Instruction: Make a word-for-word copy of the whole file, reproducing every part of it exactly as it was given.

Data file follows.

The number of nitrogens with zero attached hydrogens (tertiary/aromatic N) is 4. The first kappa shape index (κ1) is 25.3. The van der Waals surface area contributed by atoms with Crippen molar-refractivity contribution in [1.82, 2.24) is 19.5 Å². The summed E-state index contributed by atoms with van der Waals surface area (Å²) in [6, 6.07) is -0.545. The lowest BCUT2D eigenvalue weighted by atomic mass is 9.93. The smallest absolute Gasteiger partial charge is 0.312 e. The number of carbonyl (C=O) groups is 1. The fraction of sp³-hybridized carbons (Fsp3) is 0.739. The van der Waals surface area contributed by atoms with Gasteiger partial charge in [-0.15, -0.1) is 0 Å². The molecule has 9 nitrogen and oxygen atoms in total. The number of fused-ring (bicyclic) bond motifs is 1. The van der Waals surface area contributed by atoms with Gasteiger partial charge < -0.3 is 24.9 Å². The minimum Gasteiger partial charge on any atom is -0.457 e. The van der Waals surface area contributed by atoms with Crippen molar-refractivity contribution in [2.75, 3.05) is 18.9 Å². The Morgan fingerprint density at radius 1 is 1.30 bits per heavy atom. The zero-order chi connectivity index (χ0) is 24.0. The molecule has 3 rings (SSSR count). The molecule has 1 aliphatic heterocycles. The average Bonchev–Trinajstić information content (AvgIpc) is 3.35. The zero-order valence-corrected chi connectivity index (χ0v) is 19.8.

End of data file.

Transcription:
The number of nitrogens with zero attached hydrogens (tertiary/aromatic N) is 4. The first kappa shape index (κ1) is 25.3. The van der Waals surface area contributed by atoms with Crippen molar-refractivity contribution in [1.82, 2.24) is 19.5 Å². The summed E-state index contributed by atoms with van der Waals surface area (Å²) in [6, 6.07) is -0.545. The lowest BCUT2D eigenvalue weighted by atomic mass is 9.93. The smallest absolute Gasteiger partial charge is 0.312 e. The number of carbonyl (C=O) groups is 1. The fraction of sp³-hybridized carbons (Fsp3) is 0.739. The van der Waals surface area contributed by atoms with Gasteiger partial charge in [-0.15, -0.1) is 0 Å². The molecule has 9 nitrogen and oxygen atoms in total. The number of fused-ring (bicyclic) bond motifs is 1. The van der Waals surface area contributed by atoms with Gasteiger partial charge < -0.3 is 24.9 Å². The minimum Gasteiger partial charge on any atom is -0.457 e. The van der Waals surface area contributed by atoms with Crippen molar-refractivity contribution in [2.75, 3.05) is 18.9 Å². The Morgan fingerprint density at radius 1 is 1.30 bits per heavy atom. The zero-order chi connectivity index (χ0) is 24.0. The molecule has 3 rings (SSSR count). The molecule has 1 aliphatic heterocycles. The average Bonchev–Trinajstić information content (AvgIpc) is 3.35. The zero-order valence-corrected chi connectivity index (χ0v) is 19.8.